One Colorado district is taking that problem head-on:
GREELEY — A showdown is brewing over charter schools' responsibility for educating low-income children.
On Dec. 6, the Greeley-Evans School District 6 Board of Education will hold a special meeting to hear proposals from two charter school organizers asking to expand or build from scratch.
Union Colony Preparatory — the district's first charter school — wants to expand its sixth-to-12th-grade school to include kindergarten through fifth grade.
Newcomer West Ridge Academy wants to start a kindergarten-through-ninth-grade school.
However, district officials say neither school appears willing to meet the needs of the district's poorer students, many of whom live on Greeley's east side.
The District Accountability Committee is recommending the school board only approve one of the schools and that the school must "mirror the overall demographics of the district."
Of District 6's 19,000 students, more than 59 percent are Latino and 61 percent qualify for free or reduced-price lunches, a common measure of poverty.
Officials say the city's three existing charter schools are examples of a disturbing trend of charters nationwide that are not serving lower-income kids.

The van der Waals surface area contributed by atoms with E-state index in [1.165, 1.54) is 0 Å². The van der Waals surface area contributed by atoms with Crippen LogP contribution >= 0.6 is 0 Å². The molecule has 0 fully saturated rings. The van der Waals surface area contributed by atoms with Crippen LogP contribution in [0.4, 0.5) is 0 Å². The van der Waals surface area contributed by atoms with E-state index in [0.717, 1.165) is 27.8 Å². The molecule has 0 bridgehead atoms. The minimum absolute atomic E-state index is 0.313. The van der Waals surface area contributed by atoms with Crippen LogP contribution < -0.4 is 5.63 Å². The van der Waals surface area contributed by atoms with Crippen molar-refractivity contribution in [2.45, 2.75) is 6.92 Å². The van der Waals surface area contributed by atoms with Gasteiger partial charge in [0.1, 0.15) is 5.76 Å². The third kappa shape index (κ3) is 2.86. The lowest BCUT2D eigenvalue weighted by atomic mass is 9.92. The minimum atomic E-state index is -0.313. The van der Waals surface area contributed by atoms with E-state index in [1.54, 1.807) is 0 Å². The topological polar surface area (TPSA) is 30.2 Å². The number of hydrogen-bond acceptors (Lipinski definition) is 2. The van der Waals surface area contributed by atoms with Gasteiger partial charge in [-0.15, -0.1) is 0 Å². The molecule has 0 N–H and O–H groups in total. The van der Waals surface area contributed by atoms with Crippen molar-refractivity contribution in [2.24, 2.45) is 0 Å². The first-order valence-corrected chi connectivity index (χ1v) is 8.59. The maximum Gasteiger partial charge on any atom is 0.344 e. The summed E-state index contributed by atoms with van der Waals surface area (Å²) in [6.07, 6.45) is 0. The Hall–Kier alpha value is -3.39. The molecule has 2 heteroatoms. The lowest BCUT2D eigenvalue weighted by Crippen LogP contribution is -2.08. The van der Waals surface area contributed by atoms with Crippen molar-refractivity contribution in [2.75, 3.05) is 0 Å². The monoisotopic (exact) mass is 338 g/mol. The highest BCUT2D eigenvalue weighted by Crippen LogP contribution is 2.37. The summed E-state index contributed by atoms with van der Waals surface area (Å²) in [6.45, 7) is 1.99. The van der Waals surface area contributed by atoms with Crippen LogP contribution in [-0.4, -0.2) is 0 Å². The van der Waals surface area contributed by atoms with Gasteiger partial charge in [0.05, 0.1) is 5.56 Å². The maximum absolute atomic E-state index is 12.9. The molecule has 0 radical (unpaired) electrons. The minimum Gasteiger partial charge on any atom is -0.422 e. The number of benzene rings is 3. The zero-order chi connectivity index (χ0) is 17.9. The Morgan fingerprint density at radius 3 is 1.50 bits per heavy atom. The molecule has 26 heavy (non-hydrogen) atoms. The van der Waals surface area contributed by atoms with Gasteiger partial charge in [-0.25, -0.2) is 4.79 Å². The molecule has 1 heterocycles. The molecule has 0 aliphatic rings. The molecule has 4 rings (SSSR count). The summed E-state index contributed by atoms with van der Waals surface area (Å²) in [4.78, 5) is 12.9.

All three charters are at or near the bottom of a list of enrollment of nonwhite students, those receiving free or reduced-price meals, or those learning English as a second language.
"These charters simply have not taken on the responsibility of teaching these kids like other schools have taken on," said board vice president Bruce Broderius. "They are just segregated in a very serious sort of way."
Charter operator Pat Gilliam says that charter school doors are open to all students but poor and minority students don't want to work as hard as the white students so they often leave.
Not exactly a strong selling point for the charter school movement - "Hey, come to our Academic Excellence Charter School for white people and nonwhites who are willing to work hard!"
Here in NYC, charter schools are almost completely filled with minority students, but they are still accused of exclusivity - skimming the most motivated students and the students with the most support from parents and/or family.
In both cases, the problem with charter schools is the same - they are NOT educating the same groups of students that traditional public schools are educating.
And despite the statistical advantages charters have by excluding students and skimming preferred students from the rest of the district, they STILL don't outperform traditional public schools.
So good for Greeley for limiting the charters that can open and forcing them to educate all students.
In three to five years, the district ought to re-evaluate the charters and if they're still miles apart statistically from the rest of the district demographics, they ought to be shut down and turned into traditional public schools where every student can be educated, regardless of race, ethnicity, religion, socio-economic class, parental support, or skill level.